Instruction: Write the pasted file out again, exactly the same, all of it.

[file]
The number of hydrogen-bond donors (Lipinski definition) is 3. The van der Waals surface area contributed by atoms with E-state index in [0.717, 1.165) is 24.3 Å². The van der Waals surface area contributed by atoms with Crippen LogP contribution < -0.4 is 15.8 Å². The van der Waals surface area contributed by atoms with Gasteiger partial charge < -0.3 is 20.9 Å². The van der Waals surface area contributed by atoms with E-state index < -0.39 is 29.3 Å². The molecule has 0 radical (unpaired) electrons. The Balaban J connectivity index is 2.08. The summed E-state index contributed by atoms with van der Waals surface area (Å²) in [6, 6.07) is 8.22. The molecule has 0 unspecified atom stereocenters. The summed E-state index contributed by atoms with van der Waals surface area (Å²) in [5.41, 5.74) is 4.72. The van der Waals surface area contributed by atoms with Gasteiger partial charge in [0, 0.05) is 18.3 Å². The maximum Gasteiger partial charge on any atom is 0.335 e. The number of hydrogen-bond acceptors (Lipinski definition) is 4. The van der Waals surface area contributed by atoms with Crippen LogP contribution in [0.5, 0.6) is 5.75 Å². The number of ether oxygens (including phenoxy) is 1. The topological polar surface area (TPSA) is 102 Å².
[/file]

The number of hydrogen-bond donors (Lipinski definition) is 3. The van der Waals surface area contributed by atoms with E-state index in [0.717, 1.165) is 24.3 Å². The van der Waals surface area contributed by atoms with Crippen LogP contribution < -0.4 is 15.8 Å². The van der Waals surface area contributed by atoms with Gasteiger partial charge < -0.3 is 20.9 Å². The van der Waals surface area contributed by atoms with E-state index < -0.39 is 29.3 Å². The molecule has 0 radical (unpaired) electrons. The Balaban J connectivity index is 2.08. The summed E-state index contributed by atoms with van der Waals surface area (Å²) in [6, 6.07) is 8.22. The molecule has 0 unspecified atom stereocenters. The summed E-state index contributed by atoms with van der Waals surface area (Å²) in [5.41, 5.74) is 4.72. The van der Waals surface area contributed by atoms with Gasteiger partial charge in [0, 0.05) is 18.3 Å². The maximum Gasteiger partial charge on any atom is 0.335 e. The number of hydrogen-bond acceptors (Lipinski definition) is 4. The van der Waals surface area contributed by atoms with Crippen LogP contribution in [0.5, 0.6) is 5.75 Å². The number of ether oxygens (including phenoxy) is 1. The topological polar surface area (TPSA) is 102 Å².